General Rate Case Glossary

Capital projects

Often known as infrastructure investments, capital projects involve new construction, expansion, renovation or replacement of an existing facility or facilities such as wells, tanks and water mains.


San Jose Water (SJW) has a long tradition of promoting conservation. We urge our customers and communities to use water wisely always, not just during droughts. Conservation can help you save on your water bills. In terms of providing information and help with water conservation, SJW offers complimentary water check-ups, educational materials and free low-flow devices. We also take the responsibility to conserve on our end seriously. This is done through systematic water main replacement and aggressive leak detection programs that help us minimize water lost to leaks in our water mains as it travels between our tanks, wells and reservoirs to customers’ homes and businesses.

California Public Utilities Commission (CPUC)

The CPUC regulates all aspects of SJW’s operation and reviews the General Rate Case application. The CPUC regulates services and utilities, protects consumers, safeguards the environment, and ensures Californians have access to safe and reliable utility infrastructure and services.

General Rate Case (GRC)

GRC proceedings are held once every three years and review the costs to operate and maintain the water system, along with the allocation of those costs among customers.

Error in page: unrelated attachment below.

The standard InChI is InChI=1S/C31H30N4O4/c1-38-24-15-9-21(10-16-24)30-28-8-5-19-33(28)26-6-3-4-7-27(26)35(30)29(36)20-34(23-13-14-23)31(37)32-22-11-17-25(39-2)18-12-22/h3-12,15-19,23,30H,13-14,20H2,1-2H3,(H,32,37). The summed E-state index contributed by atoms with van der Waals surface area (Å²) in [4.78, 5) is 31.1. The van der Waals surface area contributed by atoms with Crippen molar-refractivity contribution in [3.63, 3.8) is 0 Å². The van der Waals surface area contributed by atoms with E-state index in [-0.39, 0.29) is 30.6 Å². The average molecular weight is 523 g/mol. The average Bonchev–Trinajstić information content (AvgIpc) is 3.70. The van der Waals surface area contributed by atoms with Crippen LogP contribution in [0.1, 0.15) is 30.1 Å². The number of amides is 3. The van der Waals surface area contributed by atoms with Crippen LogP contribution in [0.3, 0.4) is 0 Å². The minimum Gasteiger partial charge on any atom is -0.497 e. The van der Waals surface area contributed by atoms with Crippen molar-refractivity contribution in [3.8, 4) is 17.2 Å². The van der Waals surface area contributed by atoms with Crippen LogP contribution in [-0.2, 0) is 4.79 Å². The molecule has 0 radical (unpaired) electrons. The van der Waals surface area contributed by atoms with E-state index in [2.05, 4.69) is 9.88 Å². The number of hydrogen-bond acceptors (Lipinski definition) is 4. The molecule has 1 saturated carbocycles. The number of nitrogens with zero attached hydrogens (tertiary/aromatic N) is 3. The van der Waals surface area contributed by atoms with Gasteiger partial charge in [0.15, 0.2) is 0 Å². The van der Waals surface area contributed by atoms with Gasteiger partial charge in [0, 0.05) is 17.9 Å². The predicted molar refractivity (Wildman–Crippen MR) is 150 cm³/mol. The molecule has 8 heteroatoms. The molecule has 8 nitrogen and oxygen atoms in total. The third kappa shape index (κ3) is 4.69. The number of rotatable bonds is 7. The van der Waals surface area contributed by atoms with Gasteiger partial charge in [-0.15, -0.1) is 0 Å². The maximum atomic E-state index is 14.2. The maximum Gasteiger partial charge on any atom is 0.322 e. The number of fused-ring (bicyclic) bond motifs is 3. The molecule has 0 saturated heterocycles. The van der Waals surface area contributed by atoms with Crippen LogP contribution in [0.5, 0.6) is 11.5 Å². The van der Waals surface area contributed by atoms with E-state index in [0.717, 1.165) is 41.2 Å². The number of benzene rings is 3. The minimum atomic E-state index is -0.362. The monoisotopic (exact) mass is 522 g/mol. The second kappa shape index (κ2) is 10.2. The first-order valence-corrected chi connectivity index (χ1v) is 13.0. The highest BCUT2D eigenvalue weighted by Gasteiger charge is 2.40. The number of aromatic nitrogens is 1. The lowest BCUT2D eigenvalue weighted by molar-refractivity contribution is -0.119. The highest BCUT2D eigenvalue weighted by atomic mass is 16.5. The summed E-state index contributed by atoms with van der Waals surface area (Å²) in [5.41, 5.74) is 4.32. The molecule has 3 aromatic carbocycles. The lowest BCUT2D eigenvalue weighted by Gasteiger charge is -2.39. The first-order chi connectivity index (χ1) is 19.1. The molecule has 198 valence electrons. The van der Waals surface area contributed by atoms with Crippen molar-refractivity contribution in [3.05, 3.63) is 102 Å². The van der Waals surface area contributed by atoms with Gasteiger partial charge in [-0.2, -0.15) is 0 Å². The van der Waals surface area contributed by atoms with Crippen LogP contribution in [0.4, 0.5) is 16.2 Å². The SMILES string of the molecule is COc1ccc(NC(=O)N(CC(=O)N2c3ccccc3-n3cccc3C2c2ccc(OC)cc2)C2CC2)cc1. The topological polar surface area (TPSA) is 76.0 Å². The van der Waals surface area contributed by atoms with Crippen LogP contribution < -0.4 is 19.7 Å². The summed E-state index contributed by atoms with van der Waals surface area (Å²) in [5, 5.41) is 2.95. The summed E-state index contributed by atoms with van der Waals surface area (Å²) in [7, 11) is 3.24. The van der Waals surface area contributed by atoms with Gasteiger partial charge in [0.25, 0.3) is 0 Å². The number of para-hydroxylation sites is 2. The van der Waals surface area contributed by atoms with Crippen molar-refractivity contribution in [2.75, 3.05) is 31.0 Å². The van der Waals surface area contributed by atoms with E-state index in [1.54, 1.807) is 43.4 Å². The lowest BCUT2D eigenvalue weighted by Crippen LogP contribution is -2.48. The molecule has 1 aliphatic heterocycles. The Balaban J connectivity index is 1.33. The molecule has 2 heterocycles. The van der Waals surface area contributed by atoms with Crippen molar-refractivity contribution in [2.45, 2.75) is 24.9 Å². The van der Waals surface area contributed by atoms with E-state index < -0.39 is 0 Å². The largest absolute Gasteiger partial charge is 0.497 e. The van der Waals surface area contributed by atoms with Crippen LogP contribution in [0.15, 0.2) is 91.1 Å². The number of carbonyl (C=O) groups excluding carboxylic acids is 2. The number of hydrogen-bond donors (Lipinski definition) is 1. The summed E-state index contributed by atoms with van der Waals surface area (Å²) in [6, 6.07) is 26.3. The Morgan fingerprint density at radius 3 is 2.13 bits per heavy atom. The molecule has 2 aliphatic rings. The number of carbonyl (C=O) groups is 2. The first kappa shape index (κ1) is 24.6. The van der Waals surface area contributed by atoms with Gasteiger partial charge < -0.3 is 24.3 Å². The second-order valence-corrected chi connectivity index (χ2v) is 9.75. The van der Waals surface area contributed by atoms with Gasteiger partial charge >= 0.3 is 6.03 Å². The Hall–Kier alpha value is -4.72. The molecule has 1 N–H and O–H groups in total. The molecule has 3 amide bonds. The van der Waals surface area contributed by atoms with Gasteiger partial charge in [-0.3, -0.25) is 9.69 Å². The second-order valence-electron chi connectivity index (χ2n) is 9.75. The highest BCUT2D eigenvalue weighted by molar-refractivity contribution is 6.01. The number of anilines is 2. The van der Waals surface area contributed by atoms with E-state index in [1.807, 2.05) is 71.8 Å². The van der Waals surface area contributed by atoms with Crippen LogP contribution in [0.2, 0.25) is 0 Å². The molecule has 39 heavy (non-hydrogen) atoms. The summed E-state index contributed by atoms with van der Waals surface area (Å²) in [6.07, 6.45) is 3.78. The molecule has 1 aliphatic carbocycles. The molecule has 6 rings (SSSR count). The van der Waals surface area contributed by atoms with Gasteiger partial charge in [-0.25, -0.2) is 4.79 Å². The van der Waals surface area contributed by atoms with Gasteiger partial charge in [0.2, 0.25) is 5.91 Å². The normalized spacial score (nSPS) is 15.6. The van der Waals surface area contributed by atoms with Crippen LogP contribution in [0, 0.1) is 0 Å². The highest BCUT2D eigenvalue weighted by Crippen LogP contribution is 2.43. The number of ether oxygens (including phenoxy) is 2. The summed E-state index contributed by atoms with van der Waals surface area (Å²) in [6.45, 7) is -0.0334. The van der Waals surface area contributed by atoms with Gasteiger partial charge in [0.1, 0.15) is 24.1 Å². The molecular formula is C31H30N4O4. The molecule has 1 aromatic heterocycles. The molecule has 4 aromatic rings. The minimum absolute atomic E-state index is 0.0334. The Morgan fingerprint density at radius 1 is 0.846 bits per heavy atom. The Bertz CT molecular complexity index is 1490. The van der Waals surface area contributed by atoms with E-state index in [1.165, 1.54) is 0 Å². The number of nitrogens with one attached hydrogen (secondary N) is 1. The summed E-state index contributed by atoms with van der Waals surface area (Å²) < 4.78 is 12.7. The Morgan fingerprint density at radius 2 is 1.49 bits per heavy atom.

Groundwater and Imported Surface Water

Water sources vary from state-to-state and water system-to-water system throughout the year. Groundwater constitutes approximately 40% of SJW’s water and is pumped from over 100 wells that draw water from the Santa Clara Groundwater Basin. Imported surface water, which originates as snow in the Sierra Nevada Mountains, makes up 50% of SJW’s water supplies, with the remaining water coming from local mountain surface water, and recycled water.


A surcharge is a tool a water company can use to fund specific capital projects or unusual expenses, to provide water quality, or improve quantity. A surcharge has a specific use and is a temporary charge to customers. The surcharge is removed from your bill when the project is paid in full.

Water affordability

Typically measured by the annual cost of water bills as a percentage of median household income. A widely-used benchmark for water affordability is published by the United States Environmental Protection Agency. It shows that annual water bills amounting to less than 2.5% of median household income are considered affordable.